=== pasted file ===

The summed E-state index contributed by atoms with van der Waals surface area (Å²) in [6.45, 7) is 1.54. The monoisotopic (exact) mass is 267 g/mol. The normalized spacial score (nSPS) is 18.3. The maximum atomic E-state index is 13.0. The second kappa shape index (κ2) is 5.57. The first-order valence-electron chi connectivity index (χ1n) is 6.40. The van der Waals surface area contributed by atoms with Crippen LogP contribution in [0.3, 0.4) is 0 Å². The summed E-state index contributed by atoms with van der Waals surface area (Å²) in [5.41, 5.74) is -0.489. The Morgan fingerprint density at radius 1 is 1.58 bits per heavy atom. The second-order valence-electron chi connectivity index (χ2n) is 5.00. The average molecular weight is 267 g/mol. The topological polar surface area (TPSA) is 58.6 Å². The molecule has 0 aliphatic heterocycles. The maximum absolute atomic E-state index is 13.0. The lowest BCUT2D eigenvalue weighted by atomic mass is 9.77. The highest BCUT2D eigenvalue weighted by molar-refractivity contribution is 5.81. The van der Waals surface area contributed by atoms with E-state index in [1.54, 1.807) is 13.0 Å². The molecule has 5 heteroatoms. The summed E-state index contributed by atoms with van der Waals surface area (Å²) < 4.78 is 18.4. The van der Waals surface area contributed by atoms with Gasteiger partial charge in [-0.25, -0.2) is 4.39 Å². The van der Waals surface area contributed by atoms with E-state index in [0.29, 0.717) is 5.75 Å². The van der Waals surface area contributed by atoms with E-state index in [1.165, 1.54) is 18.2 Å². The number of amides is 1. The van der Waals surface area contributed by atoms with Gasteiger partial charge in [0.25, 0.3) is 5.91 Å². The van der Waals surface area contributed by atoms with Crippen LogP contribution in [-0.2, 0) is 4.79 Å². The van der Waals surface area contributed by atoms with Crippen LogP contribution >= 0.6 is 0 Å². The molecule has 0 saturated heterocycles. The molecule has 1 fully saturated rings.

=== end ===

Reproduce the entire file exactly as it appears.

The summed E-state index contributed by atoms with van der Waals surface area (Å²) in [6.45, 7) is 1.54. The monoisotopic (exact) mass is 267 g/mol. The normalized spacial score (nSPS) is 18.3. The maximum atomic E-state index is 13.0. The second kappa shape index (κ2) is 5.57. The first-order valence-electron chi connectivity index (χ1n) is 6.40. The van der Waals surface area contributed by atoms with Crippen LogP contribution in [0.3, 0.4) is 0 Å². The summed E-state index contributed by atoms with van der Waals surface area (Å²) in [5.41, 5.74) is -0.489. The Morgan fingerprint density at radius 1 is 1.58 bits per heavy atom. The second-order valence-electron chi connectivity index (χ2n) is 5.00. The average molecular weight is 267 g/mol. The topological polar surface area (TPSA) is 58.6 Å². The molecule has 0 aliphatic heterocycles. The maximum absolute atomic E-state index is 13.0. The lowest BCUT2D eigenvalue weighted by atomic mass is 9.77. The highest BCUT2D eigenvalue weighted by molar-refractivity contribution is 5.81. The van der Waals surface area contributed by atoms with E-state index in [1.54, 1.807) is 13.0 Å². The molecule has 5 heteroatoms. The summed E-state index contributed by atoms with van der Waals surface area (Å²) < 4.78 is 18.4. The van der Waals surface area contributed by atoms with Gasteiger partial charge in [-0.25, -0.2) is 4.39 Å². The van der Waals surface area contributed by atoms with E-state index in [0.29, 0.717) is 5.75 Å². The van der Waals surface area contributed by atoms with E-state index in [1.165, 1.54) is 18.2 Å². The number of amides is 1. The van der Waals surface area contributed by atoms with Gasteiger partial charge in [0.25, 0.3) is 5.91 Å². The van der Waals surface area contributed by atoms with Crippen LogP contribution in [-0.2, 0) is 4.79 Å². The van der Waals surface area contributed by atoms with Crippen LogP contribution >= 0.6 is 0 Å². The molecule has 0 saturated heterocycles. The molecule has 1 fully saturated rings.